A judge rejected yesterday Republican Ellen R. Sauerbrey's challenge to the gubernatorial election, saying the procedural problems she uncovered in Baltimore were too minor to justify throwing out the results.
Anne Arundel County Circuit Judge Raymond G. Thieme Jr., who noted that he voted for Mrs. Sauerbrey, said her case was flawed by faulty data and unsupported conclusions.
"There is simply no evidence of any systematic omissions or a pattern of misconduct throughout the state," the judge said in an eight-page decision he read from the bench. "Petitioners have simply failed to meet their burden of proof."
Mrs. Sauerbrey immediately filed an appeal with the Maryland Court of Appeals. Arguments are scheduled for Monday afternoon.
One of her lawyers said a second legal challenge in U.S. District Court in Baltimore is likely. The Sauerbrey camp is also considering asking a court to postpone Wednesday's scheduled inauguration of Gov.-elect Parris N. Glendening, a Sauerbrey lawyer said.
"This is the end of Round One," Mrs. Sauerbrey said after the ruling. "I believe today as strongly as I did a month ago that there were serious problems with this election."
Standing on the State House steps, where he is to give his inaugural address Wednesday, Mr. Glendening applauded the judge's ruling and said he had "absolutely never" doubted the outcome of her challenge.
"I thought the case was ludicrous or ridiculous at best and had no credibility," the governor-elect said. "People have to know that in an election, as in a good basketball game, there's a winner and a loser, and you have to accept the outcome."
"I do think it is unfortunate that it does go to a subsequent appeal," he said "In fact, this has been an embarrassment to the state, an affront to the voters and an extraordinary waste of money."
Mrs. Sauerbrey, who lost to Mr. Glendening by 5,993 votes out of 1.4 million cast, filed suit Dec. 27 alleging that irregularities and fraud had cost her the election.
Judge Thieme said Mrs. Sauerbrey had challenged 3,664 votes, a fraction of the 47,000 questioned in her original lawsuit.
More than 1,800 of the challenged votes were cast by people who technically should have been purged from Baltimore voter rolls because they had not voted in five years.
Judge Thieme pointed to an appellate court ruling that such voters cannot be challenged after the election. "The right to vote is too precious for the court to take that right away under these circumstances," he said.
The judge concluded that Baltimore elections administrator Barbara Jackson had made mistakes -- such as not purging some voters from the rolls -- that warranted further review.
But he added, "To this court, she is a dedicated and conscientious government employee who made a mistake. I think she has done, and will continue to do, yeoman work under what seem to be extremely difficult circumstances."
Judge Thieme saved his harshest words for Arnold B. Urken, a New Jersey political science professor brought in as an expert by Mrs. Sauerbrey's legal team.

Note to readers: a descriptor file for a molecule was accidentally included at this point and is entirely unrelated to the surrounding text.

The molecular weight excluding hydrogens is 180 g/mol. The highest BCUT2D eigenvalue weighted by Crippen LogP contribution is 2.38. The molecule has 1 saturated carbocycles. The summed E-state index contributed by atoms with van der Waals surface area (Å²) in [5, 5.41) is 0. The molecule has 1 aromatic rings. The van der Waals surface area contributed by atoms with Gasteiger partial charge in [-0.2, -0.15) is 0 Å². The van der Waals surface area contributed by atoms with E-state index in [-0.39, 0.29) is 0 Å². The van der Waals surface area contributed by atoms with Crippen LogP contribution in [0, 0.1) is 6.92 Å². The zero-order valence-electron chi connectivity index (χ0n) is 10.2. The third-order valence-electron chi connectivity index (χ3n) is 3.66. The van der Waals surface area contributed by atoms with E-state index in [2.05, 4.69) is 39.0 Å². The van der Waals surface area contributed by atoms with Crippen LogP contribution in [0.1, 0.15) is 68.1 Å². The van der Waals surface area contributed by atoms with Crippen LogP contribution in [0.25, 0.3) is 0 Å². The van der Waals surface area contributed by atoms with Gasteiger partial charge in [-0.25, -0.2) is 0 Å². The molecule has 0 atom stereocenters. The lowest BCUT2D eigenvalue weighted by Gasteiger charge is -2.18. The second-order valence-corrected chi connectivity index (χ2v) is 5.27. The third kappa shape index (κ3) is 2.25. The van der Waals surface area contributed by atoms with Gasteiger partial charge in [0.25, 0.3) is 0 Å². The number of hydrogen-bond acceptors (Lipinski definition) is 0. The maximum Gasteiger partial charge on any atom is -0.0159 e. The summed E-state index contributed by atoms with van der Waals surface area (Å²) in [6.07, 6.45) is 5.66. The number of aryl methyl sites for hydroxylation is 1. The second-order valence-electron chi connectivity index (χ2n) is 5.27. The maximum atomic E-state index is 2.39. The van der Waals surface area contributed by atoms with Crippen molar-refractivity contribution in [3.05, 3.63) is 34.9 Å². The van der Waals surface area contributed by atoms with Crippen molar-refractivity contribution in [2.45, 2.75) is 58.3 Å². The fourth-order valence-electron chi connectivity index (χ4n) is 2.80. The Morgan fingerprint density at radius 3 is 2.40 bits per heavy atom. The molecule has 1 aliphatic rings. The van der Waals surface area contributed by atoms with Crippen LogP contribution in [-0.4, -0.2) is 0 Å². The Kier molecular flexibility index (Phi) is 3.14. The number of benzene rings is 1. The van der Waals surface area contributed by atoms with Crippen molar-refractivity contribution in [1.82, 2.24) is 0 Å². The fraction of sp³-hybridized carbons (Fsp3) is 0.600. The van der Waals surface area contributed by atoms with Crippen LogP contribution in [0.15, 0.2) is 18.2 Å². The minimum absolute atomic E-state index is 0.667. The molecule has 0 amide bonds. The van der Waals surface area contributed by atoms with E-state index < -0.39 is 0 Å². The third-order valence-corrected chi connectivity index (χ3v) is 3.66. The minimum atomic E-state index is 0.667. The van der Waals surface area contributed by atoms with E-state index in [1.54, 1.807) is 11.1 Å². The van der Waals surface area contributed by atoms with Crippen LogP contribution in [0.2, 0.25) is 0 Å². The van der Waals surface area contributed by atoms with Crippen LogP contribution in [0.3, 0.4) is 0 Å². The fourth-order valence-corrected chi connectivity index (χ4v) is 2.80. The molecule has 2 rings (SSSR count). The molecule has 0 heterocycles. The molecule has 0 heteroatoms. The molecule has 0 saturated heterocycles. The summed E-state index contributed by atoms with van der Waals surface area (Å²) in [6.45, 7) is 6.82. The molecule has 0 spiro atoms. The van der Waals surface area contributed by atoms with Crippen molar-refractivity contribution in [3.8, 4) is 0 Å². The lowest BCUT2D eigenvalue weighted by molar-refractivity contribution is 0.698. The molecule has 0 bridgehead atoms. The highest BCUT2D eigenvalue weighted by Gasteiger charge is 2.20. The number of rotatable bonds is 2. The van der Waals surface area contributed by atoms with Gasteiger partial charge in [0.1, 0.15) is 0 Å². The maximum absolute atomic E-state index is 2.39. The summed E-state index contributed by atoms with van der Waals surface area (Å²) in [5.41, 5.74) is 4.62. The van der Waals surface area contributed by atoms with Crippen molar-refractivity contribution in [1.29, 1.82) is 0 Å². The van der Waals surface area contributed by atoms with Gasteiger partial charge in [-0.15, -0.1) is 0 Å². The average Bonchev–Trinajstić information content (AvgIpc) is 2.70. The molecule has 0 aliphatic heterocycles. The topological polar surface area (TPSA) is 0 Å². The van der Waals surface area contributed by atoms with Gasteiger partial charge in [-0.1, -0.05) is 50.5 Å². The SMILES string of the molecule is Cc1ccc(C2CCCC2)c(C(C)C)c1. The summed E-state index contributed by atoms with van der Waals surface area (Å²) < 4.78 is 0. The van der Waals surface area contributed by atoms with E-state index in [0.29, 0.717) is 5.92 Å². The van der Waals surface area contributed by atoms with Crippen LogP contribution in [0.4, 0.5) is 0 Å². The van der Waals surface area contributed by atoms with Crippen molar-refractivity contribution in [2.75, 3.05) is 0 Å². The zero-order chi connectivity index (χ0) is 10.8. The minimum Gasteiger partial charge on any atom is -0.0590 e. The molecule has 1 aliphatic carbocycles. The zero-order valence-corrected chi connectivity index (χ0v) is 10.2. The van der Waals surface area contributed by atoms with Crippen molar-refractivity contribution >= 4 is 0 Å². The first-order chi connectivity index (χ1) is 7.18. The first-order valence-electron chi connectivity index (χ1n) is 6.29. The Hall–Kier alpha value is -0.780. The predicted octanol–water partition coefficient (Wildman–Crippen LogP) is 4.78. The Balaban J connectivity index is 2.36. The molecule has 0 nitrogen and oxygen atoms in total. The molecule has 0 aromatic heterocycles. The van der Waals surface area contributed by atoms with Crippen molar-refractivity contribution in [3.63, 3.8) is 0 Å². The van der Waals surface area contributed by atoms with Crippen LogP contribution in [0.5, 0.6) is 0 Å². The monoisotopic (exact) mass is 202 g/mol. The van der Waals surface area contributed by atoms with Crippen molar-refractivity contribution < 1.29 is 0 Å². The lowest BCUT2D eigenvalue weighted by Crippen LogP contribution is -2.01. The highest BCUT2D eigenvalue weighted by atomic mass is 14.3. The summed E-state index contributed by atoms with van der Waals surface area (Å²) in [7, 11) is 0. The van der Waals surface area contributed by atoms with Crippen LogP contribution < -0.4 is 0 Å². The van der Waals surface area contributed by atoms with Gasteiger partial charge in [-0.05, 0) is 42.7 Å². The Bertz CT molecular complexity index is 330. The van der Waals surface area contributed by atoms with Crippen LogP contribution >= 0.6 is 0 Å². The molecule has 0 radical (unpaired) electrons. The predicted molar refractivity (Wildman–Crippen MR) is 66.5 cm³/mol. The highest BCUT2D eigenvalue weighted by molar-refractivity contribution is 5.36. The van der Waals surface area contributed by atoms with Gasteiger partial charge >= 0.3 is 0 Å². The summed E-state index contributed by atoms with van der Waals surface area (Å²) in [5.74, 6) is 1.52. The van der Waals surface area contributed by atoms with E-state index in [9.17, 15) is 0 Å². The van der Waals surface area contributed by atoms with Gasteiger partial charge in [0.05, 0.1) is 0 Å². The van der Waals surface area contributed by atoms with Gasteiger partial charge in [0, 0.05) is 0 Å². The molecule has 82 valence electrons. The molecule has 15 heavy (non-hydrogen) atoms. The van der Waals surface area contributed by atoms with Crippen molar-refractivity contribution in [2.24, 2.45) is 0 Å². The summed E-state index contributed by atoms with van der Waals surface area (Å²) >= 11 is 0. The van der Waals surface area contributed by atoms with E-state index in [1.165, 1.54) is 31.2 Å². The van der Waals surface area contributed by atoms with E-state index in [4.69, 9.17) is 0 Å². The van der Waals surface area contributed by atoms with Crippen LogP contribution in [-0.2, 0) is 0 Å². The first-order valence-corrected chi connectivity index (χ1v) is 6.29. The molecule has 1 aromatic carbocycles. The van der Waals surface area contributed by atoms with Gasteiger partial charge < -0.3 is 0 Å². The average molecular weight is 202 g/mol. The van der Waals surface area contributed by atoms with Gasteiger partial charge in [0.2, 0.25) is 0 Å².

His conclusions were based on flawed data and his testimony "is simply not believable," the judge said.
Departing momentarily from his written ruling, Judge Thieme said: "It's been some time since I heard testimony that was so . . . let's leave it at that," prompting laughter throughout the packed second-floor courtroom.
Dr. Urken's testimony included a claim that the Baltimore vote count appeared to be off by 1 million ballots, a conclusion he drew based on information provided by the Sauerbrey camp. The official count showed about 151,000 Baltimore voters, and the city has fewer than 1 million residents.
Surrounded by reporters and dozens of supporters outside the red-brick courthouse, Mrs. Sauerbrey vowed to push on.
Despite news reports questioning many of her claims, Mrs. Sauerbrey continued to insist that she had turned up hard evidence of voting fraud, including ballots supposedly cast in the names of the dead or people who were behind bars on Election Day.
And she said that her case was crippled by adverse rulings from the judge during the trial and by resistance from government officials to provide documents she needed.
"The only evidence the judge used to render his decision was that which made it through the very narrow eye of the needle," she said. "When I decided to fight City Hall, I didn't think I'd have to do so with both hands tied behind my back."
In his ruling, Judge Thieme responded to such criticisms, which were sounded repeatedly during the five-day trial by Mrs. Sauerbrey and her supporters.
"This court is not some Byzantine bazaar where we allow anyone to come in at any time and say whatever they want," the judge said.
He said he imposed a tight deadline on the trial to accommodate the wishes of both sides to have the matter decided before the scheduled inaugural.
The judge theorized that no matter what he ruled, the public had already decided whether the Nov. 8 gubernatorial election was fair.